The government is incapable of setting prices efficiently. In a free market, prices are determined by supply and demand: a balance of how much customers are willing to pay for a product and how much product manufacturers are willing to supply. This results in an equilibrium market price. This price shifts constantly and can even be different based on which state you’re in – there is no possible way for the government to keep up with these rapid changes. Further, the government will never be able to gather or interpret all the knowledge and information necessary for determining the equilibrium. Because the government is incapable of determining the equilibrium market price, the price they set will always be too high or too low. The consequences of both could result in disaster.   

If it is too high, manufacturers will make the product in excess and either the government or individuals will pay more for the product than they otherwise would have. While it’s unlikely that the government would set the price of a drug too high in the beginning, this can become dangerous. If left up to a free market, the price of said drug will likely decline over the years. However, if a price control is set, companies are disincentivized to ever sell below that rate.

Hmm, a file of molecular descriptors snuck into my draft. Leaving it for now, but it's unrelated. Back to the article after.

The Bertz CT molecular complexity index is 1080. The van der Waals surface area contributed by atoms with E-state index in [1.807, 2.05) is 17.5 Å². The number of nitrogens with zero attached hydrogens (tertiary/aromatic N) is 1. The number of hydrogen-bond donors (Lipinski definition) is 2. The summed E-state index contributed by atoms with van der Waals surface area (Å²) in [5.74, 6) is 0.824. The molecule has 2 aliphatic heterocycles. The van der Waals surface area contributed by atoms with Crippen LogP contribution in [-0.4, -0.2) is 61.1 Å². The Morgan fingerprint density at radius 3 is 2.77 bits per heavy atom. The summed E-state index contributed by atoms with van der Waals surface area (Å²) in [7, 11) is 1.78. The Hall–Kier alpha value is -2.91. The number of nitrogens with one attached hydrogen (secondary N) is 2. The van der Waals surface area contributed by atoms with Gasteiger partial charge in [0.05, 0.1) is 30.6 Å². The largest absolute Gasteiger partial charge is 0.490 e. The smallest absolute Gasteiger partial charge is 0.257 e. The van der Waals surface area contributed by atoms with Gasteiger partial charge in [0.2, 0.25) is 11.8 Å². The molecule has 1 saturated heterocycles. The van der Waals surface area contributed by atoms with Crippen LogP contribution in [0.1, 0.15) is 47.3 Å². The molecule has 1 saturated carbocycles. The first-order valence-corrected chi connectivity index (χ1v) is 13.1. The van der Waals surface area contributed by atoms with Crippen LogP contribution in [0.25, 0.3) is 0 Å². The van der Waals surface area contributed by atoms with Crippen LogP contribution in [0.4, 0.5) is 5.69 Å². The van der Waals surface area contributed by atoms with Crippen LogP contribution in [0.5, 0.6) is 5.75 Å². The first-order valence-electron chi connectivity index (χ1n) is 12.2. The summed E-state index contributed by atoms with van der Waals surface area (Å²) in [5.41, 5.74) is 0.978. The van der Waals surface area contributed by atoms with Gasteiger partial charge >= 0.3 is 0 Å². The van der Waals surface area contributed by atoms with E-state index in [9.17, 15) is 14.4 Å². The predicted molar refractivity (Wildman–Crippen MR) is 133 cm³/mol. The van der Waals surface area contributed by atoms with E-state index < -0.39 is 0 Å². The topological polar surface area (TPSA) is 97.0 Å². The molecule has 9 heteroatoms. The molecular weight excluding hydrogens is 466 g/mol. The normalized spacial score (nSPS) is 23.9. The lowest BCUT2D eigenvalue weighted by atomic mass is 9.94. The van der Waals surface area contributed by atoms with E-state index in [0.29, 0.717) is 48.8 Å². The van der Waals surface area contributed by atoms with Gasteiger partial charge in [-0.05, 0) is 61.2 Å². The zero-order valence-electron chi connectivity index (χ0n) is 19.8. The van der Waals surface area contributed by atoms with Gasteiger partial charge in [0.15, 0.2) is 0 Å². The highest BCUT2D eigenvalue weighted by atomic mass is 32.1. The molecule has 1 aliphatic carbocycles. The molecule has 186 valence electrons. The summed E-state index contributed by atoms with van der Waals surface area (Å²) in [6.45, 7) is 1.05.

If a price is set too low, as will be the case under Democrats’ plan, there will be shortages. Manufacturers will supply less of the product than consumers want and/or need. Drug manufacturers will not sell and/or create products they will lose money on.  

In 1971, in reaction to a jump in the cost of gasoline, President Nixon imposed price controls (below the equilibrium price) on crude oil and natural gas. This created a real crisis, characterized by massive shortages and long lines at gas stations.  

Similarly, drug price controls discourage investment and innovation in drug development, leading to fewer cures and life-preserving medicines. This, however, will cost lives.  

This is an unacceptable consequence.